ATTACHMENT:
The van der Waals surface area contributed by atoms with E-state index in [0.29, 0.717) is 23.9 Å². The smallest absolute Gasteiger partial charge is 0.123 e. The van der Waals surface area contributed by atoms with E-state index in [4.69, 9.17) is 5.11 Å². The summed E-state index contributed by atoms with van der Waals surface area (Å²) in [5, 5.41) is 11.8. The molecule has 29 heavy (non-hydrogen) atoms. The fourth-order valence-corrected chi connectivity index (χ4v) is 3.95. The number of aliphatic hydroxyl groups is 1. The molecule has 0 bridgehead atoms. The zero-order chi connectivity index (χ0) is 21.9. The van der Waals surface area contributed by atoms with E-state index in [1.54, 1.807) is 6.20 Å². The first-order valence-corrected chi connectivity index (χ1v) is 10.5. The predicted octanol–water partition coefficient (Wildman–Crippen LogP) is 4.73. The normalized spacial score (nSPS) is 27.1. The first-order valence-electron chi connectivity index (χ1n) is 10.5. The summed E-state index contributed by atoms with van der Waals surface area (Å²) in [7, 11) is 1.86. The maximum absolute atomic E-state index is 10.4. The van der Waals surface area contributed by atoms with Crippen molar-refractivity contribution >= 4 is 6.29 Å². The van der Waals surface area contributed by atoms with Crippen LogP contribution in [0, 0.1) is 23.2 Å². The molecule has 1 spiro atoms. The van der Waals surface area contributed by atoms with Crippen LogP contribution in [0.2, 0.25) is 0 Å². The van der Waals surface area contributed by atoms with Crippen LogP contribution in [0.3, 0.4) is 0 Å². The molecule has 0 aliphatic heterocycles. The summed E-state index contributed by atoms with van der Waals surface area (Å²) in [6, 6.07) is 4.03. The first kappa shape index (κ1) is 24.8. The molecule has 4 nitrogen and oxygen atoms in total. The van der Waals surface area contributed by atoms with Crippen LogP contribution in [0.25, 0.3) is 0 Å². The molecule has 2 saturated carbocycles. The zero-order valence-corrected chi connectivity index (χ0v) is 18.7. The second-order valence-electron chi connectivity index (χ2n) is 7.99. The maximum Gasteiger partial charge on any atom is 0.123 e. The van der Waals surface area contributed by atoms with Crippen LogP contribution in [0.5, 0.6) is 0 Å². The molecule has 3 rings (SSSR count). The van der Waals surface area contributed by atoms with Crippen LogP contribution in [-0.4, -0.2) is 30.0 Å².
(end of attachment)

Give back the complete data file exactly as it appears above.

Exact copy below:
The van der Waals surface area contributed by atoms with E-state index in [0.29, 0.717) is 23.9 Å². The smallest absolute Gasteiger partial charge is 0.123 e. The van der Waals surface area contributed by atoms with E-state index in [4.69, 9.17) is 5.11 Å². The summed E-state index contributed by atoms with van der Waals surface area (Å²) in [5, 5.41) is 11.8. The molecule has 29 heavy (non-hydrogen) atoms. The fourth-order valence-corrected chi connectivity index (χ4v) is 3.95. The number of aliphatic hydroxyl groups is 1. The molecule has 0 bridgehead atoms. The zero-order chi connectivity index (χ0) is 21.9. The van der Waals surface area contributed by atoms with E-state index in [1.54, 1.807) is 6.20 Å². The first-order valence-corrected chi connectivity index (χ1v) is 10.5. The predicted octanol–water partition coefficient (Wildman–Crippen LogP) is 4.73. The normalized spacial score (nSPS) is 27.1. The first-order valence-electron chi connectivity index (χ1n) is 10.5. The summed E-state index contributed by atoms with van der Waals surface area (Å²) in [7, 11) is 1.86. The maximum absolute atomic E-state index is 10.4. The van der Waals surface area contributed by atoms with Crippen molar-refractivity contribution >= 4 is 6.29 Å². The van der Waals surface area contributed by atoms with Crippen LogP contribution in [0, 0.1) is 23.2 Å². The molecule has 1 spiro atoms. The van der Waals surface area contributed by atoms with Crippen LogP contribution in [0.2, 0.25) is 0 Å². The van der Waals surface area contributed by atoms with Crippen LogP contribution in [0.3, 0.4) is 0 Å². The molecule has 0 aliphatic heterocycles. The summed E-state index contributed by atoms with van der Waals surface area (Å²) in [6, 6.07) is 4.03. The first kappa shape index (κ1) is 24.8. The molecule has 4 nitrogen and oxygen atoms in total. The van der Waals surface area contributed by atoms with Crippen LogP contribution in [0.25, 0.3) is 0 Å². The molecule has 2 saturated carbocycles. The zero-order valence-corrected chi connectivity index (χ0v) is 18.7. The second-order valence-electron chi connectivity index (χ2n) is 7.99. The maximum Gasteiger partial charge on any atom is 0.123 e. The van der Waals surface area contributed by atoms with Crippen LogP contribution in [0.5, 0.6) is 0 Å². The molecule has 3 rings (SSSR count). The van der Waals surface area contributed by atoms with Crippen LogP contribution in [-0.4, -0.2) is 30.0 Å².